WRITESection: Linux Programmer's Manual (2)
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NAMEwrite - write to a file descriptor
DESCRIPTIONwrite() writes up to count bytes from the buffer pointed buf to the file referred to by the file descriptor fd.
The number of bytes written may be less than count if, for example, there is insufficient space on the underlying physical medium, or the RLIMIT_FSIZE resource limit is encountered (see setrlimit(2)), or the call was interrupted by a signal handler after having written less than count bytes. (See also pipe(7).)
For a seekable file (i.e., one to which lseek(2) may be applied, for example, a regular file) writing takes place at the current file offset, and the file offset is incremented by the number of bytes actually written. If the file was open(2)ed with O_APPEND, the file offset is first set to the end of the file before writing. The adjustment of the file offset and the write operation are performed as an atomic step.
POSIX requires that a read(2) which can be proved to occur after a write() has returned returns the new data. Note that not all file systems are POSIX conforming.
RETURN VALUEOn success, the number of bytes written is returned (zero indicates nothing was written). On error, -1 is returned, and errno is set appropriately.
If count is zero and fd refers to a regular file, then write() may return a failure status if one of the errors below is detected. If no errors are detected, 0 will be returned without causing any other effect. If count is zero and fd refers to a file other than a regular file, the results are not specified.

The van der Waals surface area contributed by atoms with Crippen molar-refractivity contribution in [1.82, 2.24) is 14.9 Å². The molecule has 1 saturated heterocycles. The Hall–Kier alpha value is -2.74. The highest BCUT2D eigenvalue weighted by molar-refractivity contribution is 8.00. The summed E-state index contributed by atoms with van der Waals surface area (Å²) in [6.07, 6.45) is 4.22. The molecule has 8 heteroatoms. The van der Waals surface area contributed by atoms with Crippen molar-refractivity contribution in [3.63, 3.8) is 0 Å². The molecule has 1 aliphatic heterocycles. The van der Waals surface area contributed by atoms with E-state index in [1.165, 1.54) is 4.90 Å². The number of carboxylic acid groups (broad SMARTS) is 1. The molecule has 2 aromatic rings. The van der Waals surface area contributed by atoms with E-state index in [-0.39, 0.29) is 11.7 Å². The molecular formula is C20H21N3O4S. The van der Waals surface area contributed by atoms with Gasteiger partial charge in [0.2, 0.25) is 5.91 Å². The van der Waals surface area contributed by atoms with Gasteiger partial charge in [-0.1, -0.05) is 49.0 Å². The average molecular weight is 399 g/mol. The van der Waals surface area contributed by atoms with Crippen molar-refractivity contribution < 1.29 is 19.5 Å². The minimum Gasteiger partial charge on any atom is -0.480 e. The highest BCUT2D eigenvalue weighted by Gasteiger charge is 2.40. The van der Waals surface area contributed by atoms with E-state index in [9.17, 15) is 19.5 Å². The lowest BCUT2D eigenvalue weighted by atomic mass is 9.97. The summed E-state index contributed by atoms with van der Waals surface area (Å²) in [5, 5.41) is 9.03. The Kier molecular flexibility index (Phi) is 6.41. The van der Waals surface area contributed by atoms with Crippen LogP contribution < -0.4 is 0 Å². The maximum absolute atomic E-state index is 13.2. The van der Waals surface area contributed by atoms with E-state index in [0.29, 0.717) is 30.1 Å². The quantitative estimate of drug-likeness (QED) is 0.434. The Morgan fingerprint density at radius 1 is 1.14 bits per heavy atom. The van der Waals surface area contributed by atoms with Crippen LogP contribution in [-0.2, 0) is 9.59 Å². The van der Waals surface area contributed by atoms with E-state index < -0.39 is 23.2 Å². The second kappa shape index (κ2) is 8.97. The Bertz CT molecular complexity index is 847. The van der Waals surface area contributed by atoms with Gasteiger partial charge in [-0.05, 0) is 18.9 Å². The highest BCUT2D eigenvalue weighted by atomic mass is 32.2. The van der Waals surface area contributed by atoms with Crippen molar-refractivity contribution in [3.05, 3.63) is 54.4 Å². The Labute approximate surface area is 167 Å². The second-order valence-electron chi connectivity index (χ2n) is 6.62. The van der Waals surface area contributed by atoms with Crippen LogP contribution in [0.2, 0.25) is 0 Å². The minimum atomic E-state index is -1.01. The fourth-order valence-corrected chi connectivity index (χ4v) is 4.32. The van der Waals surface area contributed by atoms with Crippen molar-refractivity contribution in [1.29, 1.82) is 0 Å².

- The file descriptor fd refers to a file other than a socket and has been marked non-blocking (O_NONBLOCK), and the write would block.
- EAGAIN or EWOULDBLOCK
- The file descriptor fd refers to a socket and has been marked non-blocking (O_NONBLOCK), and the write would block. POSIX.1-2001 allows either error to be returned for this case, and does not require these constants to have the same value, so a portable application should check for both possibilities.
- fd is not a valid file descriptor or is not open for writing.
- buf is outside your accessible address space.
- An attempt was made to write a file that exceeds the implementation-defined maximum file size or the process's file size limit, or to write at a position past the maximum allowed offset.
- The call was interrupted by a signal before any data was written; see signal(7).
- fd is attached to an object which is unsuitable for writing; or the file was opened with the O_DIRECT flag, and either the address specified in buf, the value specified in count, or the current file offset is not suitably aligned.
- A low-level I/O error occurred while modifying the inode.
- The device containing the file referred to by fd has no room for the data.
- fd is connected to a pipe or socket whose reading end is closed. When this happens the writing process will also receive a SIGPIPE signal. (Thus, the write return value is seen only if the program catches, blocks or ignores this signal.)
CONFORMING TOSVr4, 4.3BSD, POSIX.1-2001.
NOTESA successful return from write() does not make any guarantee that data has been committed to disk. In fact, on some buggy implementations, it does not even guarantee that space has successfully been reserved for the data. The only way to be sure is to call fsync(2) after you are done writing all your data.
If a write() is interrupted by a signal handler before any bytes are written, then the call fails with the error EINTR; if it is interrupted after at least one byte has been written, the call succeeds, and returns the number of bytes written.
SEE ALSOclose(2), fcntl(2), fsync(2), ioctl(2), lseek(2), open(2), pwrite(2), read(2), select(2), writev(2), fwrite(3)
COLOPHONThis page is part of release 3.21 of the Linux man-pages project. A description of the project, and information about reporting bugs, can be found at http://www.kernel.org/doc/man-pages/.